Mary Poppins star Zizi Strallen tells Liam Rudden about following in the footsteps of a showbiz family
SOARING high above the Grand Circle of the Festival Theatre, Zizi Strallen smiles serenely, umbrella in one hand, carpet bag in the other, as she flies off into the night sky... via a hole in the roof.
In their seats below, children wave as she passes, each convinced the elfin-like star of Mary Poppins is smiling specifically at them.
“It’s a wonderful way to end a show but I can’t see a thing,” confesses the 25-year-old.
“The auditorium appears pitch black because of the stage lights, so I can’t see any faces, but I can imagine them,” she smiles.
Growing up, Mary was a huge part of my life - I always wanted her to be our nanny, but never ever expected to play her.
Strallen made her maiden flight at the Festival Theatre on Wednesday. The moment Mary Poppins’ magic umbrella transports her skyward is the spectacular finale of Cameron Mackintosh’s acclaimed new production of the musical based on the stories by PL Travers and the 1964 movie, starring Julie Andrews and Dick Van Dyke.
Of course, once Strallen has been whisked through the ornate ceiling, she has just moments to get back to the stage. Out of sight of the audience, she must loose her flying harness and bolt back down to take her bow; graceful as a swan she ascends, then running like mad.
“That’s exactly how it goes. I fly through a hole in the ceiling and then run down for the curtain call, it’s different in every theatre.
“Here, I have to climb up a little ladder, then crouch through a tunnel, then down a little flight of steps, then down a big flight of steps... I’ve made it on time so far,” she laughs.
No stranger to the Festival Theatre, Strallen played Lana in Matthew Bourne’s The Car Man there last year.
She reflects, “The auditorium is lovely. It’s exactly what you like as a performer; it’s just high enough, just wide enough and, last night it felt as if it was packed out.”
It was while dancing the role of Lana that the actress landed the role of Mary Poppins, much to her surprise.
“I love Mary Poppins. I watched the film religiously as a child and my mum read the books to me and my younger sister at night.
“So, growing up, Mary was a huge part of my life - I always wanted her to be our nanny, but never ever expected to play her,” she says.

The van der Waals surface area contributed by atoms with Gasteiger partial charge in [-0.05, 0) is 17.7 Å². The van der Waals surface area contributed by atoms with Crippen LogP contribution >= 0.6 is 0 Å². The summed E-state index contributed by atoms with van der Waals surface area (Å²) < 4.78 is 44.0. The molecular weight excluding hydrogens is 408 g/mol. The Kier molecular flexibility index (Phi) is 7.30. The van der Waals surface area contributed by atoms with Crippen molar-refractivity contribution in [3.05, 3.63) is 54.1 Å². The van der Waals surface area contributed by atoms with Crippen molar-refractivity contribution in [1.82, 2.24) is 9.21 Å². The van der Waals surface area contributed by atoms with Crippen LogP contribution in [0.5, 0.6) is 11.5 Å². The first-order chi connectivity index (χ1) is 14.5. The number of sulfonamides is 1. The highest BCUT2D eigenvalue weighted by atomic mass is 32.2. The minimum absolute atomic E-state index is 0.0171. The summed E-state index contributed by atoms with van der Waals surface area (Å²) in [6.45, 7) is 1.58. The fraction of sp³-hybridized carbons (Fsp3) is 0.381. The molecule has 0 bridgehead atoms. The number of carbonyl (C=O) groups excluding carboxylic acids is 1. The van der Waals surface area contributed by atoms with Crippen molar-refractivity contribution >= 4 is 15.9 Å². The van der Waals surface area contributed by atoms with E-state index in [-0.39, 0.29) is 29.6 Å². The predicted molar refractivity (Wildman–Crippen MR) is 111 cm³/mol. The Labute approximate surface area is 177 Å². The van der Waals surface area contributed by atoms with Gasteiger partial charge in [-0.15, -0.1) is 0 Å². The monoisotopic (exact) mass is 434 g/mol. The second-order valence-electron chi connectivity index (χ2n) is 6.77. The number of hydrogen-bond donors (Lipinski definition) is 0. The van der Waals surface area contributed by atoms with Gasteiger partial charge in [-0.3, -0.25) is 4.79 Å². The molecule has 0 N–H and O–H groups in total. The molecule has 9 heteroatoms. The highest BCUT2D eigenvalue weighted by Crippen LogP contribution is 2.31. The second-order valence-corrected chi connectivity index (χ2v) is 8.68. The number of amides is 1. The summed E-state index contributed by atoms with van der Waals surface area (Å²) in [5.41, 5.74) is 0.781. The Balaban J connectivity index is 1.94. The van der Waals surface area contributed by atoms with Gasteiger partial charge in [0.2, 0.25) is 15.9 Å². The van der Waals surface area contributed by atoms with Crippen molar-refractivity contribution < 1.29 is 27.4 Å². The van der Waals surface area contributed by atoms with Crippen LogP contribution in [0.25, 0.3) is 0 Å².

“Even when I heard the tour was going out again, I never thought I’d get an audition because at the time I was playing Lana, this murderous female so far removed from Mary Poppins
“But they did. They called me,” she beams.
Born Sylphide Charity Vaigncourt-Strallen, Zizi hails from an acting dynasty. Both her parents appeared in the musical Cats; East-Enders star and song and dance legend Bonnie Langford is her aunt, and her sisters, Summer and Scarlett, are both musical theatre stars in their own right. Indeed, Scarlett has played Mary Poppins in London and on Broadway.
“When I was much younger, around 11, I definitely asked myself if I wanted to do this,” she reflects, when asked if life as an actor was the obvious path for her to follow.
“Then I went to Arts Educational drama school where I did vocational studies. It was there I realised this was exactly what I wanted to do, and that there was nothing else for me really.”
Coming into the business, she admits there was pressure to live up to the family reputation.
“It doesn’t bother me now, but when first starting out, I put pressure on myself. No one else did.
“It’s all just in your mind. You think every one is going to think you’re not as good... my sisters had done so well and I was so proud of them. As I’ve got older, I’ve realised we are all proud of each other and what we have done.”
Older sibling Scarlett, who now lives in New York, even shared some sisterly advice when she flew in to see Strallen in Mary Poppins recently.
“I asked her, ‘Was it weird watching it?’ And she said, ‘No, not at all,’ but that she was absolutely exhausted because she had done the whole thing with me in her head,” she laughs.
“She gave me a couple of pointers along the way too, like pace yourself; don’t sing out everything you’ve got in the first number as you have a long show to go.”
That said, Strallen has very much crafted her own unique nanny.
“I decided to play her exactly as I think of her and I had brilliant direction. Everyone was so helpful in bringing Mary out of me.
“I approached it as if I were Mary and, in rehearsals, saying the lines as me just sort of clicked.
“So she’s quite cheeky. I feel a lot of the Marys who went before said their lines straight, as they were written on the page, I try to put a little cheeky meaning behind the seriousness. Oh, and she can be very sarcastic. It’s fun to play about with that.”
• Mary Poppins, Festival Theatre, Nicolson Street, until 21 May, 7.30pm (matinees 2pm & 2.30pm), £28-£61, 0131-529 6000